A visit by the special envoy of the OSCE chairman-in-office for Central Asia, Finnish diplomat, Martti Ahtisaari, to Turkmenistan early this October was this year's fourth visit to the Turkmen capital by a high-ranking representative of this international organization. It is clear evidence of the intention and readiness of the sides to have an open and face-to-face dialog on all issues of concern, including on such a delicate issue for relations between the OSCE and the CIS states as a whole as introduction of democratic values into the public and political life of the former Soviet republics. With all the specifics of approaches to this problem, a statement by Mr. Ahtisaari after the talks with the leadership of Turkmenistan demonstrates the OSCE's realistic position and understanding of the fact that straightforward standardization, ignorance of national, historic, ethnic-cultural peculiarities of the newly independent member-states of the organization today can not be considered an acceptable criteria for building up relations with them. "A transformation period requires time and patience, especially when we talk about the development of the national state. We simply have to be flexible," Ahtisaari noted.
Although this position was stated in Ashgabat, it is surely not only about Turkmenistan. In the light of recent trends related to the dramatic awakening of international terrorism, which is closely connected to drugs and arms trafficking and global ecological problems the OSCE seems to be coming back to fundamental goals set in its abbreviation, namely to Security and Cooperation. The OSCE is not a European Union with its unification of legislations, pegging "underdeveloped" countries to the more developed countries and highly ambiguous approach to ethnic-confessional differences between member-states and candidate-members (for example, EU debates over Turkey). That is why to achieve aforementioned goals the OSCE by definition has to find such a formula of relations that would ensure mutual understanding and coordination of all member-states' efforts, establishing favorable conditions for the implementation of truly priority joint tasks.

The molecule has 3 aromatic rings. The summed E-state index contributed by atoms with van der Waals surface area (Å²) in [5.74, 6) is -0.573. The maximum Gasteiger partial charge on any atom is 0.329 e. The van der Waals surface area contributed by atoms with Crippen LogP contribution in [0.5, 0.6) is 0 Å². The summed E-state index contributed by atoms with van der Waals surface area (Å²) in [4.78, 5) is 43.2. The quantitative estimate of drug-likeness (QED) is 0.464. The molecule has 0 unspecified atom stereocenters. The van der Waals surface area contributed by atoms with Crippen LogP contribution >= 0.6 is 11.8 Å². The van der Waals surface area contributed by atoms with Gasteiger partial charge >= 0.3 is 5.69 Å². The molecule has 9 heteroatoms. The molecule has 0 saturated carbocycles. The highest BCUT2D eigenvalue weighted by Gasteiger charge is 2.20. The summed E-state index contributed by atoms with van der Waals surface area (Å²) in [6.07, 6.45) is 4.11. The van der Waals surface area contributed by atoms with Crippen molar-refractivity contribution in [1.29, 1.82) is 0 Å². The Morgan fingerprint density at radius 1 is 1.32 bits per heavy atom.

The position of Slovakian diplomat, Yanesh Lenarchik, who assumes office of the Chairman-in-office of the Permanent Council of the OSCE, that he demonstrated during his July's tour of a number of the CIS countries was quite exemplary in this respect. Speaking about the need to improve the organization's activity, Lenarchik stressed a necessity to deepen mutual understanding between member-states, and above all between the so-called "old block" (Western Europe, the U.S. and Canada) and newly independent states, including from the post-Soviet territory. This topic will be the most important one at a meeting of the OSCE member-states' foreign ministers scheduled for this December in Sofia.
As for the OSCE relations with Turkmenistan, it is necessary to note Ashgabat's readiness to openly discuss any problem with this organization. It would be correct to recall here that Turkmenistan did not sign a collective statement by a number of the CIS states that criticized the OSCE's methods of work, applying double standards while assessing the situation in this or that country and etc. And it is not that Turkmenistan doesn't see or want to see defects or shortcomings in the organization's work. It is simply because of the fact that Ashgabat prefers to solve all existing problems with the OSCE on its own, directly and without intermediaries, which, by the way, has been for a long time a distinctive feature of Turkmenistan foreign policy's set of tools. And the positive results of Martti Ahtisaari's recent visit to Ashgabat show that this practice brings fruits.